A Town Perfectly Situated
Located on the middle Texas Coast, twelve miles from the Gulf of Mexico on the western shore of Matagorda Bay, the sleepy community of Indianola, stands today in stark contrast to the once vibrant town established here over 150 years ago. Sometimes referred to as the "Queen City of the West" or the "Mother of Western Texas", today's Indianola reveals little of its once glorious past. The effects of two hurricanes, eleven years apart, took its toll on the wooden buildings, homes and inhabitants. Sitting at sea level, it was bound do happen. But, prior to September 1875, the citizens had little reason to suspect a killer storm could arrive one day from the Gulf . Similar to the port of Galveston's inhabitants, they believed the conventional wisdom that they were situated at a special position on the coast, out of the reach of hurricanes!
The kind folks of Indianola had every reason to believe their labors would bring a hundred years of prosperity to them and their children and it would all be passed on to their grandchildren. Fathers founded lumber yards, butcher shops, blacksmith shops, law offices, fishing boats, bars and hotels. Sons one day would join their fathers and them later by their own sons. Life was good at Indianola in the 1800's.
This dream would end for many on September 16-17, 1875. A hurricane that was born near Africa left Indianola in shambles, washing 300 of the town's citizens and visitors to their deaths clinging to the debris of homes and businesses. The storm removed approximately three-quarters of the town and wrought heavy damage to the rest.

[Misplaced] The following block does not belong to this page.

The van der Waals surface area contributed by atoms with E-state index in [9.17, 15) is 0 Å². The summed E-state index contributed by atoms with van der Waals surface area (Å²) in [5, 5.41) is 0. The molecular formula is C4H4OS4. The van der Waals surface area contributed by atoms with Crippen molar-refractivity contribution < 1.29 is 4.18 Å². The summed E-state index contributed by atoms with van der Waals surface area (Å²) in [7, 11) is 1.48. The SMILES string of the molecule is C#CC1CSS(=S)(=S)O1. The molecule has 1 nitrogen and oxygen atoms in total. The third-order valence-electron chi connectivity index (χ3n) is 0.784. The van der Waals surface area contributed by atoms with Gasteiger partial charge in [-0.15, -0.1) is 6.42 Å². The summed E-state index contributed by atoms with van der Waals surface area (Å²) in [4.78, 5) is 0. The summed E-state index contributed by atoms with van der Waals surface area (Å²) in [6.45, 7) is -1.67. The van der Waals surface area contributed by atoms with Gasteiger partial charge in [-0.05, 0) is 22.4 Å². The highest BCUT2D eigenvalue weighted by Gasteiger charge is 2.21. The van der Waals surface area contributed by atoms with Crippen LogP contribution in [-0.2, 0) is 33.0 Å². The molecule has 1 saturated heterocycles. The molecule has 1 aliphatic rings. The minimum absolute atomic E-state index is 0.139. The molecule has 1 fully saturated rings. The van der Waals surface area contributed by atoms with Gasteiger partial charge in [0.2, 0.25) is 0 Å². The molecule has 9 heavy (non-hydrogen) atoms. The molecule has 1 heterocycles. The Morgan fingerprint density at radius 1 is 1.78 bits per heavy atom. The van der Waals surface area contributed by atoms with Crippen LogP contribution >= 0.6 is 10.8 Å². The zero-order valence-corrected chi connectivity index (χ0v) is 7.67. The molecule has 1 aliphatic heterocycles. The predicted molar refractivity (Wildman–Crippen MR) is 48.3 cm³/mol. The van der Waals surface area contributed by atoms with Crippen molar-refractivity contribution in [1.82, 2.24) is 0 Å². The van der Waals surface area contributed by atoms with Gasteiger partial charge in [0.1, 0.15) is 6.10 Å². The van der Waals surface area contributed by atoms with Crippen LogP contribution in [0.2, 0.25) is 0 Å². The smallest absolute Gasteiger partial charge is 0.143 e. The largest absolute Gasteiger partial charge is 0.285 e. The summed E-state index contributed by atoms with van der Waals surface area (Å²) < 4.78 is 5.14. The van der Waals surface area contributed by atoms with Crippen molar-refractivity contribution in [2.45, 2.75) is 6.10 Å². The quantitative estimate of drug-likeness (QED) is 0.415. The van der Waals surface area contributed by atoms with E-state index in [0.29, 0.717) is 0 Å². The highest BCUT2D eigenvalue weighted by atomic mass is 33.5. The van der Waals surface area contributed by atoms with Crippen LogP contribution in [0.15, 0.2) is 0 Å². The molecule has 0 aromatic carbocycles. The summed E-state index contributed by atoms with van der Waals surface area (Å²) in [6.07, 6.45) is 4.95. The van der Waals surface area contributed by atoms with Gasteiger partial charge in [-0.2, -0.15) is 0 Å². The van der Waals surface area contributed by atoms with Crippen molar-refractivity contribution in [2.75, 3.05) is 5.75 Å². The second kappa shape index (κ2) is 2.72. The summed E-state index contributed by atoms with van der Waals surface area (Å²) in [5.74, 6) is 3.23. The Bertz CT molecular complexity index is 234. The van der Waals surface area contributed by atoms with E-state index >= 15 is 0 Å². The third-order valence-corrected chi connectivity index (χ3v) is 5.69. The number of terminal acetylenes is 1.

While this was warning enough for many of the survivors to move inland, a few with the same determined spirit we see today after a hurricane strike, were determined to return and rebuild their lives and homes at Indianola. But by August of 1886, only around 200 habitants remained and over the days of August 18-19 the number of living was reduced and the town was wrecked once again by a hurricane and an accompanying fire.
The poet Jeff McClemore visited indianola in 1889. He walked the empty streets and witnessed the final destruction to the once prosperous and noble city that was so essential to the development of Texas in the middle 1800s. He was no doubt stunned by the destruction of the famous city and its abandonment to the elements and waters of Matagorda Bay.
He later mused:
So, Indianola, has it been with thee,
Thou once fair city by the moonlit sea!
Thy fame is ended and thy beauty fled -
Bleak memory calls thee from the silent dead.
Thy streets are nameless, and the sea-weeds grow
Along thy walks where life was wont to flow.
Forever dead! fore'er thy dream is o'er!
Thou liv'st alone on Memory's barren shore.
Less than fifty years earlier, Indianola's white crushed shell beach was alive with thousands of European immigrants as Indianola represented their door to the "land of milk and honey"; a new beginning for all that landed at its shores. McLemore would have thought of the great fanfare when Federal troops landed here on the eve of the Mexican War in 1846. And then again of more troops coming in 1849 to man frontier forts to protect Texas settlers from marauding bands of Indians and those same troops exiting Texas in anger, just prior to the Civil War in 1861.
No doubt he would have thought of the Indianola residents fighting cholera and yellow fever in hard times and the noisy swarms of mosquitos rising from the marsh on sweltering summer nights. He would have remembered the special citizens that composed the Indianola Band, Fire Brigade, and baseball team, the teachers, and the priests, nuns and clergy that taught its citizens about God . And one would remember forever a night ride by horse and buggy, down the beach to Old Town and back. A ride on an evening when a full moon rose over Matagorda Bay was never forgotten.
A town perfectly situated on the bay...
The sun that sets, yet sets to rise again,